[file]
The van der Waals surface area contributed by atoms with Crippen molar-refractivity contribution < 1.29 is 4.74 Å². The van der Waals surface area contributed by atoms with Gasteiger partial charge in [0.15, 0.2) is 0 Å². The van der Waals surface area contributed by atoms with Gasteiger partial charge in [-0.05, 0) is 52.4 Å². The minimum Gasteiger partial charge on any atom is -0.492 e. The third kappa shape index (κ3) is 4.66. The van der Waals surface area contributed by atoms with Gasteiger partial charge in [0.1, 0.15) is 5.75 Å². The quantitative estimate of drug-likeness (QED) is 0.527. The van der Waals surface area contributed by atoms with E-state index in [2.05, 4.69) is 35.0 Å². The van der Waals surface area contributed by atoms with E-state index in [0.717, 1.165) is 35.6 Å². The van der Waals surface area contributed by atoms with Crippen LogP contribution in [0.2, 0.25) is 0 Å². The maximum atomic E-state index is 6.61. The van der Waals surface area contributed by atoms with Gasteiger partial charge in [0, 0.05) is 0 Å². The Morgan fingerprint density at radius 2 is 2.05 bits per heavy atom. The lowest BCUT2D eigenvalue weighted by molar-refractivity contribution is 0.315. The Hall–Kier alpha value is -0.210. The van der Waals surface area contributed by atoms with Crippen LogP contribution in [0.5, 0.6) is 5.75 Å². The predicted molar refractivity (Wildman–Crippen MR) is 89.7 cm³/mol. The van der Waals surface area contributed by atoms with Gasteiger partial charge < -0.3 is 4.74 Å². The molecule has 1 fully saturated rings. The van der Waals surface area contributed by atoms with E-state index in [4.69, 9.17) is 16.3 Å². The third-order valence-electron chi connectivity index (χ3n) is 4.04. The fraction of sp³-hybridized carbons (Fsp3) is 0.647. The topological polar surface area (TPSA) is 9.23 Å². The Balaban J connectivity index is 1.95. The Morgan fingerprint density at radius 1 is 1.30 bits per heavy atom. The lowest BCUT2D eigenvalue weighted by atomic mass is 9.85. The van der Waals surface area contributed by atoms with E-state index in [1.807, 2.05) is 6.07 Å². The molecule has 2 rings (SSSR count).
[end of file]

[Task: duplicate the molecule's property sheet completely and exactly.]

The van der Waals surface area contributed by atoms with Crippen molar-refractivity contribution < 1.29 is 4.74 Å². The van der Waals surface area contributed by atoms with Gasteiger partial charge in [0.15, 0.2) is 0 Å². The van der Waals surface area contributed by atoms with Gasteiger partial charge in [-0.05, 0) is 52.4 Å². The minimum Gasteiger partial charge on any atom is -0.492 e. The third kappa shape index (κ3) is 4.66. The van der Waals surface area contributed by atoms with Gasteiger partial charge in [0.1, 0.15) is 5.75 Å². The quantitative estimate of drug-likeness (QED) is 0.527. The van der Waals surface area contributed by atoms with E-state index in [2.05, 4.69) is 35.0 Å². The van der Waals surface area contributed by atoms with E-state index in [0.717, 1.165) is 35.6 Å². The van der Waals surface area contributed by atoms with Crippen LogP contribution in [0.2, 0.25) is 0 Å². The maximum atomic E-state index is 6.61. The van der Waals surface area contributed by atoms with Gasteiger partial charge in [0, 0.05) is 0 Å². The Morgan fingerprint density at radius 2 is 2.05 bits per heavy atom. The lowest BCUT2D eigenvalue weighted by molar-refractivity contribution is 0.315. The Hall–Kier alpha value is -0.210. The van der Waals surface area contributed by atoms with Crippen LogP contribution in [0.5, 0.6) is 5.75 Å². The predicted molar refractivity (Wildman–Crippen MR) is 89.7 cm³/mol. The van der Waals surface area contributed by atoms with Gasteiger partial charge < -0.3 is 4.74 Å². The molecule has 1 fully saturated rings. The van der Waals surface area contributed by atoms with E-state index in [4.69, 9.17) is 16.3 Å². The third-order valence-electron chi connectivity index (χ3n) is 4.04. The fraction of sp³-hybridized carbons (Fsp3) is 0.647. The topological polar surface area (TPSA) is 9.23 Å². The Balaban J connectivity index is 1.95. The Morgan fingerprint density at radius 1 is 1.30 bits per heavy atom. The lowest BCUT2D eigenvalue weighted by atomic mass is 9.85. The van der Waals surface area contributed by atoms with E-state index in [1.807, 2.05) is 6.07 Å². The molecule has 2 rings (SSSR count).